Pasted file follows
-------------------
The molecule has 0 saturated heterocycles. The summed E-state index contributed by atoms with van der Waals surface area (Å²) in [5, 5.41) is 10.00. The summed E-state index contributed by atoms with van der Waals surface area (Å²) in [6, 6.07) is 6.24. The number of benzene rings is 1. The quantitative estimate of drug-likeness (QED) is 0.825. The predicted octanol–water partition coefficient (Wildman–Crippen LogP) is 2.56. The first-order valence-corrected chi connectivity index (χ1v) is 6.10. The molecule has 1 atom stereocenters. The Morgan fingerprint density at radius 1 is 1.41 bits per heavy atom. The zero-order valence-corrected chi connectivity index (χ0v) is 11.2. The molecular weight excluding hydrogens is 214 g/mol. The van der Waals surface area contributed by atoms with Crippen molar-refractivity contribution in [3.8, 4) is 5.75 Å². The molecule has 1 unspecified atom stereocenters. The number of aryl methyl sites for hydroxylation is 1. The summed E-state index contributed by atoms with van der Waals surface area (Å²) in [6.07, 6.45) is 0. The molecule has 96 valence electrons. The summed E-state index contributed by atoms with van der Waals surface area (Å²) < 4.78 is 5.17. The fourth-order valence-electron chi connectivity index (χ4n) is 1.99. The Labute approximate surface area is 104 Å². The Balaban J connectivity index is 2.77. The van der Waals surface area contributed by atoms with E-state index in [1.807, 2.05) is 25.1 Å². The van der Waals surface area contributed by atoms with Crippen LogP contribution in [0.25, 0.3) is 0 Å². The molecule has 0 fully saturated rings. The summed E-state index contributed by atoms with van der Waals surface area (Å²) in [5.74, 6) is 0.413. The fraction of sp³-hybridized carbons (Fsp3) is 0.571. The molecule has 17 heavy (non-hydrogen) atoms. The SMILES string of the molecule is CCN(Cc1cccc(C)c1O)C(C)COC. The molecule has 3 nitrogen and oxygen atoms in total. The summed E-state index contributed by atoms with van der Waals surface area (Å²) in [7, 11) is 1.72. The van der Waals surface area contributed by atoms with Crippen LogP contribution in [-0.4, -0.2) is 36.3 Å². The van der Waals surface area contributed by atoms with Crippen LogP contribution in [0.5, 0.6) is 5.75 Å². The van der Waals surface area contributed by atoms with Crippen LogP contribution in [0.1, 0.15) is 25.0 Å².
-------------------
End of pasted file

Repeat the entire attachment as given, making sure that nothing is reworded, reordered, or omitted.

The molecule has 0 saturated heterocycles. The summed E-state index contributed by atoms with van der Waals surface area (Å²) in [5, 5.41) is 10.00. The summed E-state index contributed by atoms with van der Waals surface area (Å²) in [6, 6.07) is 6.24. The number of benzene rings is 1. The quantitative estimate of drug-likeness (QED) is 0.825. The predicted octanol–water partition coefficient (Wildman–Crippen LogP) is 2.56. The first-order valence-corrected chi connectivity index (χ1v) is 6.10. The molecule has 1 atom stereocenters. The Morgan fingerprint density at radius 1 is 1.41 bits per heavy atom. The zero-order valence-corrected chi connectivity index (χ0v) is 11.2. The molecular weight excluding hydrogens is 214 g/mol. The van der Waals surface area contributed by atoms with Crippen molar-refractivity contribution in [3.8, 4) is 5.75 Å². The molecule has 1 unspecified atom stereocenters. The number of aryl methyl sites for hydroxylation is 1. The summed E-state index contributed by atoms with van der Waals surface area (Å²) in [6.07, 6.45) is 0. The molecule has 96 valence electrons. The summed E-state index contributed by atoms with van der Waals surface area (Å²) < 4.78 is 5.17. The fourth-order valence-electron chi connectivity index (χ4n) is 1.99. The Labute approximate surface area is 104 Å². The Balaban J connectivity index is 2.77. The van der Waals surface area contributed by atoms with E-state index in [1.807, 2.05) is 25.1 Å². The van der Waals surface area contributed by atoms with Crippen LogP contribution in [0.25, 0.3) is 0 Å². The molecule has 0 fully saturated rings. The summed E-state index contributed by atoms with van der Waals surface area (Å²) in [5.74, 6) is 0.413. The fraction of sp³-hybridized carbons (Fsp3) is 0.571. The molecule has 17 heavy (non-hydrogen) atoms. The SMILES string of the molecule is CCN(Cc1cccc(C)c1O)C(C)COC. The molecule has 3 nitrogen and oxygen atoms in total. The summed E-state index contributed by atoms with van der Waals surface area (Å²) in [7, 11) is 1.72. The van der Waals surface area contributed by atoms with Crippen LogP contribution in [-0.4, -0.2) is 36.3 Å². The van der Waals surface area contributed by atoms with Crippen LogP contribution in [0.5, 0.6) is 5.75 Å². The van der Waals surface area contributed by atoms with Crippen LogP contribution in [0.1, 0.15) is 25.0 Å².